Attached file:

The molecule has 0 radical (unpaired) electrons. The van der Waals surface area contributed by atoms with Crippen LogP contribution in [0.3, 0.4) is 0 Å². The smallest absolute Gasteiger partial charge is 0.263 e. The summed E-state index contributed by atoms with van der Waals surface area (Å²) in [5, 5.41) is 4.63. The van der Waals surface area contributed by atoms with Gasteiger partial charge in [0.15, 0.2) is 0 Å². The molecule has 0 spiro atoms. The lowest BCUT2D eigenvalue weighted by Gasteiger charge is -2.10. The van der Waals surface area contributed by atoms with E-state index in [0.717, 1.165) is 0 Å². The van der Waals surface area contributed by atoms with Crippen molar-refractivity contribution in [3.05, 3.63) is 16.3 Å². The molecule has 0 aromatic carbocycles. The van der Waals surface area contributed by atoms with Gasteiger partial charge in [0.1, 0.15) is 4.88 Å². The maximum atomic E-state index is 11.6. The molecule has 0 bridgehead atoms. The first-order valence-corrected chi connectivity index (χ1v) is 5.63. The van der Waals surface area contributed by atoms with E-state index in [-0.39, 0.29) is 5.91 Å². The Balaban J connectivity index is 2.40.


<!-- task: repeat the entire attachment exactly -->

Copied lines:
The molecule has 0 radical (unpaired) electrons. The van der Waals surface area contributed by atoms with Crippen LogP contribution in [0.3, 0.4) is 0 Å². The smallest absolute Gasteiger partial charge is 0.263 e. The summed E-state index contributed by atoms with van der Waals surface area (Å²) in [5, 5.41) is 4.63. The van der Waals surface area contributed by atoms with Gasteiger partial charge in [0.15, 0.2) is 0 Å². The molecule has 0 spiro atoms. The lowest BCUT2D eigenvalue weighted by Gasteiger charge is -2.10. The van der Waals surface area contributed by atoms with E-state index in [0.717, 1.165) is 0 Å². The van der Waals surface area contributed by atoms with Crippen molar-refractivity contribution in [3.05, 3.63) is 16.3 Å². The molecule has 0 aromatic carbocycles. The van der Waals surface area contributed by atoms with Gasteiger partial charge in [0.1, 0.15) is 4.88 Å². The maximum atomic E-state index is 11.6. The molecule has 0 bridgehead atoms. The first-order valence-corrected chi connectivity index (χ1v) is 5.63. The van der Waals surface area contributed by atoms with E-state index in [-0.39, 0.29) is 5.91 Å². The Balaban J connectivity index is 2.40.